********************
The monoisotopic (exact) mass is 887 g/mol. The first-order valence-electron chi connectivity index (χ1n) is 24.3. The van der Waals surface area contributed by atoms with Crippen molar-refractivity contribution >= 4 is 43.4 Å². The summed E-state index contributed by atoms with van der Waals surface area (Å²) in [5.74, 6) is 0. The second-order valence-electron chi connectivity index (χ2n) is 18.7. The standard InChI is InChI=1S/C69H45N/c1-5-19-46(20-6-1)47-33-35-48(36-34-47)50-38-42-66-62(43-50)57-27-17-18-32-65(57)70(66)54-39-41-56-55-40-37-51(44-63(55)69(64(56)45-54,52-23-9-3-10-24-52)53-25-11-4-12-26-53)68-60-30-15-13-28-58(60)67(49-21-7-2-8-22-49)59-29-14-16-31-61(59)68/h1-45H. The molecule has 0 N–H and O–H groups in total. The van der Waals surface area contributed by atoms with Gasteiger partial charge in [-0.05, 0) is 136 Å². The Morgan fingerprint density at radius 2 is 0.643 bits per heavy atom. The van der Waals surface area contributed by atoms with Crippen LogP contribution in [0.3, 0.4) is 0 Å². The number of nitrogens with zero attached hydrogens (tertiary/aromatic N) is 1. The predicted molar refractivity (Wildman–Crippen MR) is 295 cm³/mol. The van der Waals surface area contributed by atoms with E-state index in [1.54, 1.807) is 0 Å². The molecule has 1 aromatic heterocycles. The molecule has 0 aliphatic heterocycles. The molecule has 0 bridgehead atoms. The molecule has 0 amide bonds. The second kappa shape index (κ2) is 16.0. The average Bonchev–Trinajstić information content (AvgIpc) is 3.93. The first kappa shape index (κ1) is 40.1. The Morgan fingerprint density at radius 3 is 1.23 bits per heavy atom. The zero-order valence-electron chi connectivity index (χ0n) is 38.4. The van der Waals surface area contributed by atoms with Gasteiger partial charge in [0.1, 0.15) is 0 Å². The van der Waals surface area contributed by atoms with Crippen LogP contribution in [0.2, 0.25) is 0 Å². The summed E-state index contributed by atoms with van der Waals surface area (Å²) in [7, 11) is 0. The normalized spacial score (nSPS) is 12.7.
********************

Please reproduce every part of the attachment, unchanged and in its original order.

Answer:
The monoisotopic (exact) mass is 887 g/mol. The first-order valence-electron chi connectivity index (χ1n) is 24.3. The van der Waals surface area contributed by atoms with Crippen molar-refractivity contribution >= 4 is 43.4 Å². The summed E-state index contributed by atoms with van der Waals surface area (Å²) in [5.74, 6) is 0. The second-order valence-electron chi connectivity index (χ2n) is 18.7. The standard InChI is InChI=1S/C69H45N/c1-5-19-46(20-6-1)47-33-35-48(36-34-47)50-38-42-66-62(43-50)57-27-17-18-32-65(57)70(66)54-39-41-56-55-40-37-51(44-63(55)69(64(56)45-54,52-23-9-3-10-24-52)53-25-11-4-12-26-53)68-60-30-15-13-28-58(60)67(49-21-7-2-8-22-49)59-29-14-16-31-61(59)68/h1-45H. The molecule has 0 N–H and O–H groups in total. The van der Waals surface area contributed by atoms with Gasteiger partial charge in [-0.05, 0) is 136 Å². The Morgan fingerprint density at radius 2 is 0.643 bits per heavy atom. The van der Waals surface area contributed by atoms with Crippen LogP contribution in [0.3, 0.4) is 0 Å². The number of nitrogens with zero attached hydrogens (tertiary/aromatic N) is 1. The predicted molar refractivity (Wildman–Crippen MR) is 295 cm³/mol. The van der Waals surface area contributed by atoms with E-state index in [1.54, 1.807) is 0 Å². The molecule has 1 aromatic heterocycles. The molecule has 0 aliphatic heterocycles. The molecule has 0 bridgehead atoms. The molecule has 0 amide bonds. The second kappa shape index (κ2) is 16.0. The average Bonchev–Trinajstić information content (AvgIpc) is 3.93. The first kappa shape index (κ1) is 40.1. The Morgan fingerprint density at radius 3 is 1.23 bits per heavy atom. The zero-order valence-electron chi connectivity index (χ0n) is 38.4. The van der Waals surface area contributed by atoms with Gasteiger partial charge in [0.1, 0.15) is 0 Å². The van der Waals surface area contributed by atoms with Crippen LogP contribution in [0.2, 0.25) is 0 Å². The summed E-state index contributed by atoms with van der Waals surface area (Å²) in [7, 11) is 0. The normalized spacial score (nSPS) is 12.7.